A worrying development

Sale's owner, Brian Kennedy, said: "If the worst was to happen and we did go down, my commitment to the club would not change." But the reality is a drop in attendances and decreased revenues from hospitality and sponsorship after the loss of TV coverage.

Cutbacks and job losses are inevitable. Many back-office staff at Leeds have a dual role with the rugby league side, but there are 18 employed solely on the union team. Key warned: "We would need to keep the off-field team if the club is serious about getting back up and developing elite athletes."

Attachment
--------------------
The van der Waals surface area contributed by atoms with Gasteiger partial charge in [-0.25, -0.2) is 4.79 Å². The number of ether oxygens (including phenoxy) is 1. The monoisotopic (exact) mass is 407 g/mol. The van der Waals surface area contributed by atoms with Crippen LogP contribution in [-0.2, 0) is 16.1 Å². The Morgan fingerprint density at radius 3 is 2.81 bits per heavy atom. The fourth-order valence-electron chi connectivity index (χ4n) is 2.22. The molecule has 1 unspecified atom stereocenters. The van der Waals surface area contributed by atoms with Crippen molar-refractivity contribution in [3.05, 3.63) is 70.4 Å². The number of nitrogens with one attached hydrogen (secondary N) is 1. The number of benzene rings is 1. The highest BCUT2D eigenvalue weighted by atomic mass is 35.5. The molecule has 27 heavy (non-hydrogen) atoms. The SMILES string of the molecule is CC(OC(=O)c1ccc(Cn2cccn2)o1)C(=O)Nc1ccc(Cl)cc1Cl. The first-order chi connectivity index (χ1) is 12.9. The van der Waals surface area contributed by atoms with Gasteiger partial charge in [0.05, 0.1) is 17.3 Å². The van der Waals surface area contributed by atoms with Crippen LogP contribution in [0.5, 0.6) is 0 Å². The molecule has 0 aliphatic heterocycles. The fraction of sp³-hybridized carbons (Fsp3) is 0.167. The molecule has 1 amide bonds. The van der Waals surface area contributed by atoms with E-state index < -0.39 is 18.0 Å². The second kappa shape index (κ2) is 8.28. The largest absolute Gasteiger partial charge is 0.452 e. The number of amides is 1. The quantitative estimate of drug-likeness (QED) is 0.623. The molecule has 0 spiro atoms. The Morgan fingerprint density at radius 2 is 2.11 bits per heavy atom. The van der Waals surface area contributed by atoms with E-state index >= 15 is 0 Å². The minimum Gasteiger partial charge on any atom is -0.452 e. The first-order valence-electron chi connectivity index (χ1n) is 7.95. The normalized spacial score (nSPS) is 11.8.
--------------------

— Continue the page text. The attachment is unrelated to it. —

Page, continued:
Worcester have 20 people in the coaching set-up, 55 players in the senior and academy squads, and 50 "non-rugby" employees. The off-field business is thriving but there could be cuts in casual labour on match-days and the subsidised bus service for fans.

Sale have around 100 staff overall, and their new chairman, Harvey Samson, has "a vision of a highly competitive team... playing attractive rugby in a stadium that we can all be proud of". But attendances have fallen at Edgeley Park and Newcastle's Kingston Park, while Worcester have had only two sold-out matches this season.

Remaining fixtures Newcastle Falcons (9th place): today v Leicester (h); 23 April v Sale (a); 8 May v Wasps (h). Sale Sharks (10th): 23 April v Newcastle (h); 8 May v Harlequins (a). Leeds Carnegie (11th): today v London Irish (a); 25 April v Worcester (h); 8 May v Bath (a). Worcester Warriors (12th): 25 April v Leeds (a); 8 May v Gloucester (h).